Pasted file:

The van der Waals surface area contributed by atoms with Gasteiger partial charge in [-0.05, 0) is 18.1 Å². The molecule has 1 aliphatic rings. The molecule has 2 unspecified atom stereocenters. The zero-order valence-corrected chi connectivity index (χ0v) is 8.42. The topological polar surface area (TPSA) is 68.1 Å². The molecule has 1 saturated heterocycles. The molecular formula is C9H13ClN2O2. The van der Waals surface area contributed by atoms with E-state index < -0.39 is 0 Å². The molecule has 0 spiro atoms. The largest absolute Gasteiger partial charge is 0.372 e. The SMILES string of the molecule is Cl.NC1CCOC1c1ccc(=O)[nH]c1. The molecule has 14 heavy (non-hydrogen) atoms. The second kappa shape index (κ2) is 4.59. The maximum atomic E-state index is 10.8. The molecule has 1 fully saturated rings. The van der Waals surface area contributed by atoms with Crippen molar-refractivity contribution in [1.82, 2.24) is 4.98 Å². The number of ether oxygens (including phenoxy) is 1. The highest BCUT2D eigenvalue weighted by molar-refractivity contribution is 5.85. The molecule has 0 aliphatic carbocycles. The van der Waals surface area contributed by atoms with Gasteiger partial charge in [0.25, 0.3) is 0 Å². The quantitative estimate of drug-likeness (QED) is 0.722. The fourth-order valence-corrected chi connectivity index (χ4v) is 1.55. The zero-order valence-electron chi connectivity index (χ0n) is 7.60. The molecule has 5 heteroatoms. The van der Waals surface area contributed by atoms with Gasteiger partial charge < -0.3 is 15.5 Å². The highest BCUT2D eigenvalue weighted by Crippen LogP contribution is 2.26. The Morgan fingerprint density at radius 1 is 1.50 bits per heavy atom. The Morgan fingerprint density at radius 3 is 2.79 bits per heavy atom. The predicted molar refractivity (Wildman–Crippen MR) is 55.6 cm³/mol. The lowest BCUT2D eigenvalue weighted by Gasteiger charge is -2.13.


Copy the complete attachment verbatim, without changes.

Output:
The van der Waals surface area contributed by atoms with Gasteiger partial charge in [-0.05, 0) is 18.1 Å². The molecule has 1 aliphatic rings. The molecule has 2 unspecified atom stereocenters. The zero-order valence-corrected chi connectivity index (χ0v) is 8.42. The topological polar surface area (TPSA) is 68.1 Å². The molecule has 1 saturated heterocycles. The molecular formula is C9H13ClN2O2. The van der Waals surface area contributed by atoms with E-state index < -0.39 is 0 Å². The molecule has 0 spiro atoms. The largest absolute Gasteiger partial charge is 0.372 e. The SMILES string of the molecule is Cl.NC1CCOC1c1ccc(=O)[nH]c1. The molecule has 14 heavy (non-hydrogen) atoms. The second kappa shape index (κ2) is 4.59. The maximum atomic E-state index is 10.8. The molecule has 1 fully saturated rings. The van der Waals surface area contributed by atoms with Crippen molar-refractivity contribution in [1.82, 2.24) is 4.98 Å². The number of ether oxygens (including phenoxy) is 1. The highest BCUT2D eigenvalue weighted by molar-refractivity contribution is 5.85. The molecule has 0 aliphatic carbocycles. The van der Waals surface area contributed by atoms with Gasteiger partial charge in [0.25, 0.3) is 0 Å². The quantitative estimate of drug-likeness (QED) is 0.722. The fourth-order valence-corrected chi connectivity index (χ4v) is 1.55. The zero-order valence-electron chi connectivity index (χ0n) is 7.60. The molecule has 5 heteroatoms. The van der Waals surface area contributed by atoms with Gasteiger partial charge < -0.3 is 15.5 Å². The highest BCUT2D eigenvalue weighted by Crippen LogP contribution is 2.26. The Morgan fingerprint density at radius 1 is 1.50 bits per heavy atom. The Morgan fingerprint density at radius 3 is 2.79 bits per heavy atom. The predicted molar refractivity (Wildman–Crippen MR) is 55.6 cm³/mol. The lowest BCUT2D eigenvalue weighted by Gasteiger charge is -2.13.